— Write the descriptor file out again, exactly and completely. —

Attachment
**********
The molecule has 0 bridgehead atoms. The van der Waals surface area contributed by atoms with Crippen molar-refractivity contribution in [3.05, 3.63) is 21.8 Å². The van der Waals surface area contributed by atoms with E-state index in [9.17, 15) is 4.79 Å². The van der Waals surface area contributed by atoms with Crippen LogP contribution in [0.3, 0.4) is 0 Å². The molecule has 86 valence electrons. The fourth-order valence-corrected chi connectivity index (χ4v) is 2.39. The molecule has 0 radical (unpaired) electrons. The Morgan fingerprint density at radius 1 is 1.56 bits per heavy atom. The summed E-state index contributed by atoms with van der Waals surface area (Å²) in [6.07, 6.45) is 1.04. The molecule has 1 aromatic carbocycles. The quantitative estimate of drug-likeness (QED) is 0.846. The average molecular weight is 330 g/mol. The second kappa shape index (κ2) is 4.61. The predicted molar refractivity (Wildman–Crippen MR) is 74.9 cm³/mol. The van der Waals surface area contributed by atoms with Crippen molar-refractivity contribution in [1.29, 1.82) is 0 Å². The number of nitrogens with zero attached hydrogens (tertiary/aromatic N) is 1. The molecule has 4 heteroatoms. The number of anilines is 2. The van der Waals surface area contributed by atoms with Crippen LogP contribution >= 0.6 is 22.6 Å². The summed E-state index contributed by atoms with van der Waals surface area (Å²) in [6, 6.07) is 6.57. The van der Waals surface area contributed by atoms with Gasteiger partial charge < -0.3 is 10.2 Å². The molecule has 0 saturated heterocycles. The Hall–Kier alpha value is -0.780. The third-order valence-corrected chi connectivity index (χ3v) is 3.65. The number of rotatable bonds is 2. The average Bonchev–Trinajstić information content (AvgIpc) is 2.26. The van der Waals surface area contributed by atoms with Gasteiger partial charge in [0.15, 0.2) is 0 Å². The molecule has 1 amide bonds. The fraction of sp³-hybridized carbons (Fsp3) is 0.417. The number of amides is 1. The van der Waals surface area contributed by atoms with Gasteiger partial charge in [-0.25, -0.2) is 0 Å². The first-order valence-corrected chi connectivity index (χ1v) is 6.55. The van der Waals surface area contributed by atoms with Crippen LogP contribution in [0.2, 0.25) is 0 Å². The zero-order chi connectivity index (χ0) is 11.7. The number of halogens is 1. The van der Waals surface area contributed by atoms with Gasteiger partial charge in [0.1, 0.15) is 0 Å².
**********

The molecule has 0 bridgehead atoms. The van der Waals surface area contributed by atoms with Crippen molar-refractivity contribution in [3.05, 3.63) is 21.8 Å². The van der Waals surface area contributed by atoms with E-state index in [9.17, 15) is 4.79 Å². The van der Waals surface area contributed by atoms with Crippen LogP contribution in [0.3, 0.4) is 0 Å². The molecule has 86 valence electrons. The fourth-order valence-corrected chi connectivity index (χ4v) is 2.39. The molecule has 0 radical (unpaired) electrons. The Morgan fingerprint density at radius 1 is 1.56 bits per heavy atom. The summed E-state index contributed by atoms with van der Waals surface area (Å²) in [6.07, 6.45) is 1.04. The molecule has 1 aromatic carbocycles. The quantitative estimate of drug-likeness (QED) is 0.846. The average molecular weight is 330 g/mol. The second kappa shape index (κ2) is 4.61. The predicted molar refractivity (Wildman–Crippen MR) is 74.9 cm³/mol. The van der Waals surface area contributed by atoms with Crippen molar-refractivity contribution in [1.29, 1.82) is 0 Å². The number of nitrogens with zero attached hydrogens (tertiary/aromatic N) is 1. The molecule has 4 heteroatoms. The number of anilines is 2. The van der Waals surface area contributed by atoms with Crippen LogP contribution >= 0.6 is 22.6 Å². The summed E-state index contributed by atoms with van der Waals surface area (Å²) in [6, 6.07) is 6.57. The van der Waals surface area contributed by atoms with Gasteiger partial charge < -0.3 is 10.2 Å². The molecule has 0 saturated heterocycles. The Hall–Kier alpha value is -0.780. The third-order valence-corrected chi connectivity index (χ3v) is 3.65. The number of rotatable bonds is 2. The average Bonchev–Trinajstić information content (AvgIpc) is 2.26. The van der Waals surface area contributed by atoms with Gasteiger partial charge in [0.15, 0.2) is 0 Å². The molecule has 1 amide bonds. The fraction of sp³-hybridized carbons (Fsp3) is 0.417. The number of amides is 1. The van der Waals surface area contributed by atoms with Gasteiger partial charge in [-0.25, -0.2) is 0 Å². The first-order valence-corrected chi connectivity index (χ1v) is 6.55. The van der Waals surface area contributed by atoms with Crippen LogP contribution in [0.2, 0.25) is 0 Å². The zero-order chi connectivity index (χ0) is 11.7. The number of halogens is 1. The van der Waals surface area contributed by atoms with Gasteiger partial charge in [0.1, 0.15) is 0 Å².